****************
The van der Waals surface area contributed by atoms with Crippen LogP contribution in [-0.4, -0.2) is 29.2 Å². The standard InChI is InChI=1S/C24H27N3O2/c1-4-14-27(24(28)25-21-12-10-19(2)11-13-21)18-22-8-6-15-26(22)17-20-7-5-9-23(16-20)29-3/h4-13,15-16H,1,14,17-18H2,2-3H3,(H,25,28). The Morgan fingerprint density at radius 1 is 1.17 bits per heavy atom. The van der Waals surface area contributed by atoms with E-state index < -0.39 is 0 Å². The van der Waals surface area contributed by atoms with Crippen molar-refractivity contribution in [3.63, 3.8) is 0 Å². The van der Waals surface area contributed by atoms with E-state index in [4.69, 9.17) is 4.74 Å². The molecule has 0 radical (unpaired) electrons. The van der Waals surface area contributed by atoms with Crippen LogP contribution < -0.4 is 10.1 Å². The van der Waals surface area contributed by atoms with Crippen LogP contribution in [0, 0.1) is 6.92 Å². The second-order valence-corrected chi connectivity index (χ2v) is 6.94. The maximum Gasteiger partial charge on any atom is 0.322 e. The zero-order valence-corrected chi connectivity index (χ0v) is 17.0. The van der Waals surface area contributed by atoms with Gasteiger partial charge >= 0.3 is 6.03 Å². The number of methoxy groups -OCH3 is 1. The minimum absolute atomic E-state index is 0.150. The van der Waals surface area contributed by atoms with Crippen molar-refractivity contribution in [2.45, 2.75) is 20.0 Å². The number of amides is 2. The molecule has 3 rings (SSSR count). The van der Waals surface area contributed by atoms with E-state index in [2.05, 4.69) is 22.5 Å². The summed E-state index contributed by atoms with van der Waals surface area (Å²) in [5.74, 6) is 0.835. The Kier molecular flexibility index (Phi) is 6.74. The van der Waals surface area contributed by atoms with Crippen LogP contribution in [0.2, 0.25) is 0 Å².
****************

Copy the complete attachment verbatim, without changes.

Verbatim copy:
The van der Waals surface area contributed by atoms with Crippen LogP contribution in [-0.4, -0.2) is 29.2 Å². The standard InChI is InChI=1S/C24H27N3O2/c1-4-14-27(24(28)25-21-12-10-19(2)11-13-21)18-22-8-6-15-26(22)17-20-7-5-9-23(16-20)29-3/h4-13,15-16H,1,14,17-18H2,2-3H3,(H,25,28). The Morgan fingerprint density at radius 1 is 1.17 bits per heavy atom. The van der Waals surface area contributed by atoms with E-state index < -0.39 is 0 Å². The van der Waals surface area contributed by atoms with Crippen molar-refractivity contribution in [3.63, 3.8) is 0 Å². The van der Waals surface area contributed by atoms with E-state index in [4.69, 9.17) is 4.74 Å². The molecule has 0 radical (unpaired) electrons. The van der Waals surface area contributed by atoms with Crippen LogP contribution < -0.4 is 10.1 Å². The van der Waals surface area contributed by atoms with Crippen LogP contribution in [0, 0.1) is 6.92 Å². The second-order valence-corrected chi connectivity index (χ2v) is 6.94. The maximum Gasteiger partial charge on any atom is 0.322 e. The zero-order valence-corrected chi connectivity index (χ0v) is 17.0. The van der Waals surface area contributed by atoms with Gasteiger partial charge >= 0.3 is 6.03 Å². The number of methoxy groups -OCH3 is 1. The minimum absolute atomic E-state index is 0.150. The van der Waals surface area contributed by atoms with Crippen molar-refractivity contribution in [2.45, 2.75) is 20.0 Å². The number of amides is 2. The molecule has 3 rings (SSSR count). The van der Waals surface area contributed by atoms with E-state index in [2.05, 4.69) is 22.5 Å². The summed E-state index contributed by atoms with van der Waals surface area (Å²) in [5.74, 6) is 0.835. The Kier molecular flexibility index (Phi) is 6.74. The van der Waals surface area contributed by atoms with Crippen LogP contribution in [0.2, 0.25) is 0 Å².